This blog is a companion to the Database of Volunteers of Essendon and Flemington

Tuesday, March 31, 2015

From Here to Gallipoli

Sam Merrifield Library, Mt Alexander Rd, 
Moonee Ponds.  Tuesday 21 April, 7 pm.  
Bookings preferred 8325 1950

Tuesday, March 24, 2015

Farewell to Dave Hunter, citizen and soldier of Australia

Well-wishers, some holding paper streamers connecting them to men on the ship, on the wharf prior to the departure of HMAT Anchises.
For some, the streamers connecting the troops on the Anchises with their friends and family on the dock at Port Melbourne would be their last link with home.  Gus Stelling, en route to Gallipoli two months later, told his parents that they had not yet received any letters from Australia.  Gus died within days of arriving at Gallipoli in October 1915.  His friend Dave Hunter, who left by the same ship, survived two months on the peninsula, returned to Egypt for further training, and then travelled on to France with 22 Infantry Battalion.  Rod Martin tells the story of David Hunter, a woolclasser from Kensington, in his usual compelling fashion.

Tuesday, March 10, 2015

Gus Stelling - a short life

Gus as a member of the Essendon Rifles, 1915.
Gus Stelling was a young man of great promise.  He was a lively boy who enjoyed life - he joined the Boy Scouts, did Universal Training with the Senior Cadets and the Essendon Rifles, and was a skilled artist. He was employed prior to enlistement as a process engraver with a company in Melbourne.  Gus literally gave his life for others at Gallipoli.  Thanks to the kindness of the Dusek family we are able to catch a glimpse of  the life of a young man who paid the great sacrifice.  He died aged 20.  See Gus's story here.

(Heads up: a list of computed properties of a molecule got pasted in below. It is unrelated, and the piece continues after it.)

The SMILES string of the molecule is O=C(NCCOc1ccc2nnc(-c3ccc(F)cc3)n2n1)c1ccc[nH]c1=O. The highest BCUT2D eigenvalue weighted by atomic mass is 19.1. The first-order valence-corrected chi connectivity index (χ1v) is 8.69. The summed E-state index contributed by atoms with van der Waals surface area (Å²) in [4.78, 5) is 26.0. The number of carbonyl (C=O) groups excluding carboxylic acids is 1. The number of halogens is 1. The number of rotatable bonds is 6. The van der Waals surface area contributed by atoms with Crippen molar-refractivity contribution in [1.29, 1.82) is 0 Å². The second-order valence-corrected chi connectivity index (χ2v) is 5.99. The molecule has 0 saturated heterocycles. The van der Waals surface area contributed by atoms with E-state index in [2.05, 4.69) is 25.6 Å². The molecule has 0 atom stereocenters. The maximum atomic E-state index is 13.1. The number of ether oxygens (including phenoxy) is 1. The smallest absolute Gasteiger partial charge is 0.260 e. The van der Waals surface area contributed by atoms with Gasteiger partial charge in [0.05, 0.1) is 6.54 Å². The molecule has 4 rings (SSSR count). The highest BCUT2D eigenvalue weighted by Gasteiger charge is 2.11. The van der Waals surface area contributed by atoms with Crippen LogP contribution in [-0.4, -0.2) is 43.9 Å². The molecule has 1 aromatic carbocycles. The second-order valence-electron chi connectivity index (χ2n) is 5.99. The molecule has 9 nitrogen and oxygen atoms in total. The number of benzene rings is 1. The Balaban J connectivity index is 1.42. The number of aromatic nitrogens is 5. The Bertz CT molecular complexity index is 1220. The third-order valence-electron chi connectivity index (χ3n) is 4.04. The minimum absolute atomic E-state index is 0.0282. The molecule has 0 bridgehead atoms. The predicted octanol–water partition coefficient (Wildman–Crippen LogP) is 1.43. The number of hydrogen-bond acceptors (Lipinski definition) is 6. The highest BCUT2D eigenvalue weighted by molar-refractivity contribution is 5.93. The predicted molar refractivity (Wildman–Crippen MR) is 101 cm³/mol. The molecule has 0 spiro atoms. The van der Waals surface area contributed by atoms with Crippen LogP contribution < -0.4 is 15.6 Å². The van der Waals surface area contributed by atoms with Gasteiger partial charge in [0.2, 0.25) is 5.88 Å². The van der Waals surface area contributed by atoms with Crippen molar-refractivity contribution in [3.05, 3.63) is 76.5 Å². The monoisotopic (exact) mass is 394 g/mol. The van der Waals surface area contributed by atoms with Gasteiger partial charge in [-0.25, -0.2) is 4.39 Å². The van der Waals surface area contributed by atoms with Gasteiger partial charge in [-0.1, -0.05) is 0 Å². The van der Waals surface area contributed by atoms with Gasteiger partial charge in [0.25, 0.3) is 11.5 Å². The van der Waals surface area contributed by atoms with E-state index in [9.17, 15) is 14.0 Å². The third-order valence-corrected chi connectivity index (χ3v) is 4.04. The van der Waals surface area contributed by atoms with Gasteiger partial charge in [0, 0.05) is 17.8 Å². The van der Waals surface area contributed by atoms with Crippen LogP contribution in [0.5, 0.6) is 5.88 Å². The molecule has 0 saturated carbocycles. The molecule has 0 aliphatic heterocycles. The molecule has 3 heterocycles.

Sunday, March 8, 2015

Lieutenant Arthur Le Patourel of the 13th Hussars - Update

13th Hussars in Mesopotamia, 1917.  Source:  British Empire.

Arthur MacGregor Le Patourel was a grazier with substantial land and stock holdings when war was declared.  It took nearly 12 months after that declaration to sell his land and stock so that he could enlist.

Why he chose to travel under his own steam from Australia to enlist with the 13th Hussars in the British Army remains a mystery at this stage.   He had served as a private in the 3rd Victorian Bushmen Contingent during the South African War.  As a man of substance and prior campaign experience, and aged 36, he would have received a commission in the AIF as readily as the British Army, though a British Army commission had more prestige.  He may have responded to an invitation from a friend or relative.

After the war Arthur returned to Essendon,  in time moving from Essendon to Sunbury.

UPDATE:  Gunner Frederick Sydney Loch embarked on the Shropshire with the 2nd Field Artillery Battalion, serving at Gallipoli, and wrote an account of it published as Straits Impregnable by Sydney de Lough in 1917, though initially disguising it as a novel.  An annotated version of Loch's book has been published by Susanna de Vries, and now called  To Hell and Back.  Arthur le Patourel was a friend of Sydney Loch, and drove him to the Broadmeadows camp to enlist.   When Sydney returned to Australia after becoming very ill at Gallipoli, he stayed at "Peterleigh", which was Arthur's Essendon home.

Saturday, March 7, 2015

The Lost Grave of Robert Thomson Barbour

Thiepval Anglo-French Cemetery, Authuille.  Source:  Commonwealth War Graves Commission.

In view of the fact that 100 years after the Great War that bodies of soldiers are still being identified and buried with a stone bearing their names, it should not be surprising that it might take fifteen years for the body of Private Robert Thomson Barbour to be located on the battlefields of France.   And while in present times it is a relief to members of families  of lost soldiers to be located and reburied, for families at the time it was an agony not to know the last resting place of their husbands and sons, as evidenced by the persistent inquiries made by members of Robert Barbour's family during those fifteen years.

Rod Martin tells the story of Robert Barbour's short months on the battlefield, and how he was buried, lost, and found again.